Vitamins and supplements won't protect you from the coronavirus despite immune-boosting claims

  • Despite the popularity of supplements and vitamins to help ward off illness, particularly with fears of the coronavirus, there's little evidence these products will actually do anything to prevent the virus. 
  • In some cases, high doses of vitamins can be bad for your health, and unregulated supplements make it difficult to know what you're getting, experts say. 
  • No amount of vitamins can replace current best practices like washing your hands often and avoiding touching your face. 
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As hand sanitizer, soap, and other disinfectants fly off the shelves, people are looking for more innovative ways to help protect themselves against the coronavirus, including remedies in pill, powder, or smoothie form. 

Sales of supplements like zinc and vitamin C have skyrocketed since the spread of coronavirus began dominating the news cycle, according to LabDoor, a company that tests supplement purity. 

But these aren't actually the best way to prevent the illness, according to Dr. Caroline Apovian, Director of the Nutrition and Weight Management Center at Boston Medical Center.

"It's much more important to wash your hands than take zinc lozenges," Apovian told Insider.  

Some supplements aren't harmful and may provide a small benefit, although they're often expensive. Others, however, can be actively dangerous for your health, including massive doses of vitamins. Here's why it may be a better idea to save your money and stick to good old fashioned soap and water to protect your immune system. 

You don't actually need supplements to fight off illness if you're otherwise healthy, experts say

Despite the wealth of commercial claims that you can boost your immune system with everything from vitamin C to garlic, the actual evidence on the effectiveness of herbal and vitamin supplements is mixed. 

Unless you have a nutritional deficiency, experts say no amount of green juice, lemon, or wheatgrass shots will prevent you from getting sick if you come into contact with a pathogen like the coronavirus. 

"People have this idea that the immune system is some kind of internal force field that can be boosted or patched up," says Charles Bangham, a professor of immunology and infectious diseases at Imperial College London, previously told Insider. "They [manufacturers of supplements] might not say anything untrue but what they are doing is implying that if someone on a normal diet takes them they will improve their immune function, which is plain wrong."

In many cases, though, supplements aren't necessarily a bad thing. There's some data that zinc and vitamin C may help shorten the duration of a cold, for instance, if you do get sick. That cup of echinacea tea is unlikely to cause harm so if you enjoy it and feel like it benefits you, you can stock up, Apovian said.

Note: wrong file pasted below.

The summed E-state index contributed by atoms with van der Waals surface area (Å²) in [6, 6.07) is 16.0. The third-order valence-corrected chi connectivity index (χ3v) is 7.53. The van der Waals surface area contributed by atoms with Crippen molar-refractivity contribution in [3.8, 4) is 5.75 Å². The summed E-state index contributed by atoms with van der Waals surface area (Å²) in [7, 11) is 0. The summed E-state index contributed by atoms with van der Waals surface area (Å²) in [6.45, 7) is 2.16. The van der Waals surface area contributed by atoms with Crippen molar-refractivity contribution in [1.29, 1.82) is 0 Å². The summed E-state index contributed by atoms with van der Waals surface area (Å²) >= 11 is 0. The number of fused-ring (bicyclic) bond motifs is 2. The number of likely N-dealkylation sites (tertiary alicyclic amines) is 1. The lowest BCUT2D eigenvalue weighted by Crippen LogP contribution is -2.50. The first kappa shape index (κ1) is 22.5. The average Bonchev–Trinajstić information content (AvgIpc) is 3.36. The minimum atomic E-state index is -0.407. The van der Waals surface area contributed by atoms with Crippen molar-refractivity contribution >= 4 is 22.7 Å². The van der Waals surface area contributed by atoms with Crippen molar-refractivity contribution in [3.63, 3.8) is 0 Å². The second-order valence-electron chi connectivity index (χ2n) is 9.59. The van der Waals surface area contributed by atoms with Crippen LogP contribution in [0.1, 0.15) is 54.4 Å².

"I always think it's a good idea to take a multivitamin. It's not going to prevent the coronavirus but I think it's a good idea in general," she said, to make sure you have sufficient levels of nutrients that you may be deficient in. 

However, many supplement products can quickly become expensive, she added, so it's not worth breaking the bank for a bulk order of elderberry extract or oregano oil. 

And it should never be a replacement for other healthy habits like personal hygiene. Wash your hands often, avoid touching your face, and keep high-touch surfaces like door handles and your cell phone as clean as possible.

"People can't take supplements and think they're immune and don't need other precautions," Apovian said. 

Supplements are also unregulated, and taking too much can be risky

Recently, so-called wellness gurus have been recommending extremely high levels of vitamin supplements, enough to potentially become a health hazard. 

Some popular Youtube naturopath have recommended IV doses of vitamins A and C that are up to 15,000 milligrams a day, 166 times the recommended daily amount for men, and shots of vitamin D3 up to 160 times the recommended daily dose, Insider previously reported.

These extremely high doses can cause serious side effects like dizziness, nausea, and headaches. Even more alarming consequences include damage to organs like the kidneys and liver, possible coma, and even death. 

One supplement you probably should take is Vitamin D

There is an exception to the general rule that supplements won't really help prevent illness, and that's vitamin D (in moderate doses). Research has shown that the immune system needs vitamin D to fight off viruses — while it won't protect your from getting the virus if you're exposed, it could reduce the severity of the illness and help make recovery easier.

It's also a common cause of nutrient deficiency. You can get vitamin D naturally through sunlight, which many people have less access to during darker, colder months of flu season. It's also found in some foods, including fatty fish like salmon, tuna and mackerel, and in small amounts in beef liver, eggs, cheese, and mushrooms. 

Aside from that, however, you're better off saving your money. Whether you're looking to avoid the coronavirus or just dodge the typical pathogen parade of a normal flu season, it's best to simply eat a balanced diet, get plenty of sleep, exercise regularly, and avoid stress wherever possible.

And please, wash your hands. 

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